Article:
Latest Stories | The Triple A Livestock Report
Animal Health Black Ink Book Reviews Caren Cowan Cowboy Heroes Estrays Farm Bureau Minute Global Economy In Memoriam Jingle Jangle Lee Pitts N.M. Federal Lands News N.M. Livestock Board NMCGA Presidents Letter Obituaries Old Times & Old Timers On the Edge of Common Sense Riding Herd Scatterin' the Drive To The Point View From the Backside/td>
Farm Bureau Minute

by Matt Rush, Executive Vice President of the Farm Bureau

Farm Bureau Minute

It was my junior year of High School and I won a statewide public speaking contest and the chance to compete at the national competition, which was to be held that year, in Orlando, FL. I was excited! For a Farm Boy from Dora, NM
. . . this was BIG! I mean, I grew up living in THE COUNTRY! We lived so far out in the country that we were told the sun set in between our house and town! Going to school at Dora was considered small even by small standards. It is a true story when I say that I was one of SIX in my class. You know you are in a small class when to be in the top 10 percent you have to be number one! Needless to say, for me to get the opportunity to travel to Florida was a HUGE occurrence in my life. It even made the front page of the Portales News Tribune. I’m pretty sure that was only the third time I had ever even been on a plane.
The memory that is etched in my head actually occurred on the shuttle bus ride from the Orlando Airport to the hotel. I was the last one on the bus and the only vacant seat remaining was on the right side of the bus in the front row. Didn’t bother me, I had a great view of Florida right out the front window. Quickly, I discovered that there were a few minor differences between New Mexico and Florida.  Most, for me, could be summed up in two words . . . trees and humidity. I am glad we outlawed both at Statehood. The other major piece of culture shock was the shuttle bus driver. I had NEVER seen someone drive down the interstate, rapping to his own “Boys in the Hood Air Band”.
I thought to myself, “Self, we ain’t in New Mexico no more.”
Whenever the driver finished his little tune he turned right to me and said, “So man, where you from?”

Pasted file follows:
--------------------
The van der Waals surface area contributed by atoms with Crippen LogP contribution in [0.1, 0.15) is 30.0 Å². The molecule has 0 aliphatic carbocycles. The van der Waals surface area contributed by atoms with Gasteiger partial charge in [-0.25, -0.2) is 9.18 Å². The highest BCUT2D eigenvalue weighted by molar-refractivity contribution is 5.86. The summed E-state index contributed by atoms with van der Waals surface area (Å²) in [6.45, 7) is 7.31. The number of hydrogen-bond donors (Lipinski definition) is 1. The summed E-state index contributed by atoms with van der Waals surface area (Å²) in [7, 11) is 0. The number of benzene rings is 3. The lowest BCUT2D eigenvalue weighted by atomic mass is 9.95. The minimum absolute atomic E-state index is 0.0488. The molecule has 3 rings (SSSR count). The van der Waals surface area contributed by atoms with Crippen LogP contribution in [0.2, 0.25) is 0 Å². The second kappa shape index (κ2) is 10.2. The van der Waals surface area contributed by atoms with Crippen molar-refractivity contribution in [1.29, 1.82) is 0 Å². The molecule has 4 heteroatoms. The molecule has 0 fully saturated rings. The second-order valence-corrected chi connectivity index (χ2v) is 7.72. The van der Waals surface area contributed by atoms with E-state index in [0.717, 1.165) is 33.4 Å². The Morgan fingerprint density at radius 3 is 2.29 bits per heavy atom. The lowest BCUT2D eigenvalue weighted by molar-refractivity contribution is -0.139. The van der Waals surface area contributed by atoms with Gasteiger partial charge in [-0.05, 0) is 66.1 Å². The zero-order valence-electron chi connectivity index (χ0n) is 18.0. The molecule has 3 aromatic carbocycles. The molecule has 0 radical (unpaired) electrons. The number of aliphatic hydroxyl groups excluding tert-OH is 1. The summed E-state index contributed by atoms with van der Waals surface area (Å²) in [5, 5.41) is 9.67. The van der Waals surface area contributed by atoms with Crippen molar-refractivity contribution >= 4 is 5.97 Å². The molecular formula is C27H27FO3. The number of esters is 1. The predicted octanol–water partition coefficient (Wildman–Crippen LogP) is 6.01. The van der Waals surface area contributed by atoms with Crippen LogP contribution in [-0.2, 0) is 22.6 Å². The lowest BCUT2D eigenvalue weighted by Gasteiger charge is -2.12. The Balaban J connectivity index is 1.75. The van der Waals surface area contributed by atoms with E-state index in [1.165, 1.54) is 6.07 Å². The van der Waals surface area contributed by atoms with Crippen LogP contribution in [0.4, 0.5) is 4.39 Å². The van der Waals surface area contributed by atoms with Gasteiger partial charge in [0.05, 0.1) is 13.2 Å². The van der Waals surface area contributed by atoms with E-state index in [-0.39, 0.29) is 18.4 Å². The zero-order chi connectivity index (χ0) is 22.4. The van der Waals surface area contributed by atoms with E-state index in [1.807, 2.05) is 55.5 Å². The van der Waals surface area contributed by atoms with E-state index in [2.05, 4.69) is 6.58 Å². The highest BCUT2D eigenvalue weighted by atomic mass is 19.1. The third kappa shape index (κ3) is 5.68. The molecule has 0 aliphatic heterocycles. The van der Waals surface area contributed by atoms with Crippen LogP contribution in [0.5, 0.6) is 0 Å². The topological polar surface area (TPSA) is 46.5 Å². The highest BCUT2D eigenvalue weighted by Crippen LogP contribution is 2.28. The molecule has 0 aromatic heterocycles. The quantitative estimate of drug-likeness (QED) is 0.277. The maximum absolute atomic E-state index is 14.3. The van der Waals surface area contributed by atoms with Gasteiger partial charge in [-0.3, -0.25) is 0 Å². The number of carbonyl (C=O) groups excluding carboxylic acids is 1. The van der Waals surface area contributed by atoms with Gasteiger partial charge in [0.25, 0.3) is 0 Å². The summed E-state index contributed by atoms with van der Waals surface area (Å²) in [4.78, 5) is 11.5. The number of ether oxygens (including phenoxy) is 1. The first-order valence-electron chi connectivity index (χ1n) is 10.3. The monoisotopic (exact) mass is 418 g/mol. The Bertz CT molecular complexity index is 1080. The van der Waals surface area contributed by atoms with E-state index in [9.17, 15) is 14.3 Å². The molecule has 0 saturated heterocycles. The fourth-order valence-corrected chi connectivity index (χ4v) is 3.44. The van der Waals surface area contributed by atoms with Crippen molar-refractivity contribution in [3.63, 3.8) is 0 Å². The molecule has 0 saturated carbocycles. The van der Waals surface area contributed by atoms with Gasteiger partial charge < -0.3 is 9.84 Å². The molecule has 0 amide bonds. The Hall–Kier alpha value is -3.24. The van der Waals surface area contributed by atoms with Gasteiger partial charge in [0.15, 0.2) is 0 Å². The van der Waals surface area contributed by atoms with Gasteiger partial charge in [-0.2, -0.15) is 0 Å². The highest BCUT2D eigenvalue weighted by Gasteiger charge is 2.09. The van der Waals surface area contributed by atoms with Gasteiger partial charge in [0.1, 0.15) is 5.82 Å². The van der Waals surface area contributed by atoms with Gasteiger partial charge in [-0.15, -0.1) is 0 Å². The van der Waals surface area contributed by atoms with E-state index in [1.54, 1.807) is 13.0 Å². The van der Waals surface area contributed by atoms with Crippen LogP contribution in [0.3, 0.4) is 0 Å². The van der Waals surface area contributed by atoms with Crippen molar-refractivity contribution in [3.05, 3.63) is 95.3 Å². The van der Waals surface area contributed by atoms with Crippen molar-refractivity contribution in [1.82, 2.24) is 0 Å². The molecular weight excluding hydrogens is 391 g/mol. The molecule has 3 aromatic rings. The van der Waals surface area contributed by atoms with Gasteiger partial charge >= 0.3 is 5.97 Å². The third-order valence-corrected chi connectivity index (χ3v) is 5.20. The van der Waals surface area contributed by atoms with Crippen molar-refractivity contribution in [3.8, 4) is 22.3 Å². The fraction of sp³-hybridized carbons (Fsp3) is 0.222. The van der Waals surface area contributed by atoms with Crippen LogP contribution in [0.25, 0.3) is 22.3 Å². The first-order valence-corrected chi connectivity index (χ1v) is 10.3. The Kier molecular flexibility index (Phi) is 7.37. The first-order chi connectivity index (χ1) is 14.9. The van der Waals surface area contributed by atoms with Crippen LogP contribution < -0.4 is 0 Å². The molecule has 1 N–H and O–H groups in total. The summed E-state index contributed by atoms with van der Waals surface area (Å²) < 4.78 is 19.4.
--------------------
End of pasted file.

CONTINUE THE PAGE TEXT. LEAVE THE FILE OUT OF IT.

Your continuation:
I proudly said, “I’m from New Mexico.”
That bus drivers eyes just about popped out of his head!
He turned back to me and said in the most sincere, inquisitive voice . . . “How, did you get across the border?!?!”
Me being the practical joker that I am said, “I swam.”
“REALLY?!?!” he said as his eyes bugged out even farther.
“That’s right. Then we had to walk to the airport.”
“NO WAY?!?!?”
I nodded my head to reassure him that I was telling him the ‘gospel’ truth.
He said, “I can’t believe I’ve got ‘one of you’ on MY bus! Do you mind if I ask you a question?”
“Not at all.” I said confidently.
He said, “Do you people celebrate Christmas down there?”
I said, “Absolutely. We even celebrate the 4th of July!”
He popped that head back around and said, “That’s amazing!”
We arrived at the hotel and as I stepped off the bus I turned to him and said in my best TexMex voice, “Bueños Dias Senior!”
From the drivers seat, up on high, he stuck his hand down at me and said, “I’d like to shake your hand and be the first to say, welcome to America!”
I said I was glad to be in Florida and it was my pleasure to ride his bus. He beamed with a smile from ear to ear.
To this day I’m convinced that there’s a hotel shuttle bus driver in Orlando telling his passengers about the blonde headed, blue eyed, white New Mexican that rode his bus once.
What’s the point you say? Well, I thought you’d never ask.
Don’t you think that’s how we operate in agriculture?
When it comes to our urban friends we might as well be from a foreign country even though we might live right down the street. They don’t know who we are, where we’re from or why we do what we do.  When they do meet one of us they usually look at us with curious bewilderment and ask questions that we feel are as ridiculous as, “Do you people celebrate Christmas down there?”
In these current times, the disconnect between the American farmer or rancher and the average American consumer could make the Grand Canyon look like an irrigation ditch.
The most important question is where did the disconnect come from? We all know that those of us in agriculture are completely content to sit on a tractor or a horse and just do our jobs. In the void of our voices our “customers” have forgotten who we are and more importantly, why we do what we do.
The Tractor and the Horse are our jobs, we just can’t forget to stop long enough to tell those we meet who we are and why we do what we do. n
PS:  I knew I would leave a legislator out last month
and sure enough I did. I don’t know how any of us could
overlook President-Pro Tem Tim Jennings.  Sorry Senator!